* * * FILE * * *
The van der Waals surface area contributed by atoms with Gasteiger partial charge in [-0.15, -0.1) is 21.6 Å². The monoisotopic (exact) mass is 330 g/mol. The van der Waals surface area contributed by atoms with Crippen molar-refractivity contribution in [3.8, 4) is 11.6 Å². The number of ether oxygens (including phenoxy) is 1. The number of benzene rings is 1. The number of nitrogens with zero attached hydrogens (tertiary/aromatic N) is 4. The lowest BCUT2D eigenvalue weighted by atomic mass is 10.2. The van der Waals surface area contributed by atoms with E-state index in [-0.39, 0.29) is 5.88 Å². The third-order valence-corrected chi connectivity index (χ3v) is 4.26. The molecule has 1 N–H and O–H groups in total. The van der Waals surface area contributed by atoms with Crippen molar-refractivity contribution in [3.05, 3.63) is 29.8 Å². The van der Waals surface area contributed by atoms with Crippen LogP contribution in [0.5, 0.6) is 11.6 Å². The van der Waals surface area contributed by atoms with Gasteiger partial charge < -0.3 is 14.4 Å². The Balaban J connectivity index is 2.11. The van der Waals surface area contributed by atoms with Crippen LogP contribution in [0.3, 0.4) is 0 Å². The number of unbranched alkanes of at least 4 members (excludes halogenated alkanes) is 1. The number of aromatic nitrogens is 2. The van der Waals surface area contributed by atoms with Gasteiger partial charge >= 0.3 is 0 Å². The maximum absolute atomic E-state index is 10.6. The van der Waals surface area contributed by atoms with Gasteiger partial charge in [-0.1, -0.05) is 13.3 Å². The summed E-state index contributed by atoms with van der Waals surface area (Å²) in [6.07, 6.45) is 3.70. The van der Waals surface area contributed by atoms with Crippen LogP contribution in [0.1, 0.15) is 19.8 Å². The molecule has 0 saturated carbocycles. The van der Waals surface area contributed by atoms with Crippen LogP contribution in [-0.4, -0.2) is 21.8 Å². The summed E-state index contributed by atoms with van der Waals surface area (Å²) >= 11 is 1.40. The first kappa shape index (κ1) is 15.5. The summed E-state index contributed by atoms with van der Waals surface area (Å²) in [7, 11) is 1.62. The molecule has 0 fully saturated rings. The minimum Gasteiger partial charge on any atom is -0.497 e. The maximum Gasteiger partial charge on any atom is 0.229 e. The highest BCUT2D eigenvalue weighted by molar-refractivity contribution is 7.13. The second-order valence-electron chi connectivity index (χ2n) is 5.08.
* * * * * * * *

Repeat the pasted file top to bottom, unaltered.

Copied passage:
The van der Waals surface area contributed by atoms with Gasteiger partial charge in [-0.15, -0.1) is 21.6 Å². The monoisotopic (exact) mass is 330 g/mol. The van der Waals surface area contributed by atoms with Crippen molar-refractivity contribution in [3.8, 4) is 11.6 Å². The number of ether oxygens (including phenoxy) is 1. The number of benzene rings is 1. The number of nitrogens with zero attached hydrogens (tertiary/aromatic N) is 4. The lowest BCUT2D eigenvalue weighted by atomic mass is 10.2. The van der Waals surface area contributed by atoms with E-state index in [-0.39, 0.29) is 5.88 Å². The third-order valence-corrected chi connectivity index (χ3v) is 4.26. The molecule has 1 N–H and O–H groups in total. The van der Waals surface area contributed by atoms with Crippen molar-refractivity contribution in [3.05, 3.63) is 29.8 Å². The van der Waals surface area contributed by atoms with Crippen LogP contribution in [0.5, 0.6) is 11.6 Å². The van der Waals surface area contributed by atoms with Gasteiger partial charge < -0.3 is 14.4 Å². The Balaban J connectivity index is 2.11. The van der Waals surface area contributed by atoms with Crippen LogP contribution in [0.3, 0.4) is 0 Å². The number of unbranched alkanes of at least 4 members (excludes halogenated alkanes) is 1. The number of aromatic nitrogens is 2. The van der Waals surface area contributed by atoms with Gasteiger partial charge >= 0.3 is 0 Å². The maximum absolute atomic E-state index is 10.6. The van der Waals surface area contributed by atoms with Gasteiger partial charge in [-0.1, -0.05) is 13.3 Å². The summed E-state index contributed by atoms with van der Waals surface area (Å²) in [6.07, 6.45) is 3.70. The van der Waals surface area contributed by atoms with Crippen LogP contribution in [0.1, 0.15) is 19.8 Å². The molecule has 0 saturated carbocycles. The van der Waals surface area contributed by atoms with Crippen LogP contribution in [-0.4, -0.2) is 21.8 Å². The summed E-state index contributed by atoms with van der Waals surface area (Å²) >= 11 is 1.40. The first kappa shape index (κ1) is 15.5. The summed E-state index contributed by atoms with van der Waals surface area (Å²) in [7, 11) is 1.62. The molecule has 0 fully saturated rings. The minimum Gasteiger partial charge on any atom is -0.497 e. The maximum Gasteiger partial charge on any atom is 0.229 e. The highest BCUT2D eigenvalue weighted by molar-refractivity contribution is 7.13. The second-order valence-electron chi connectivity index (χ2n) is 5.08.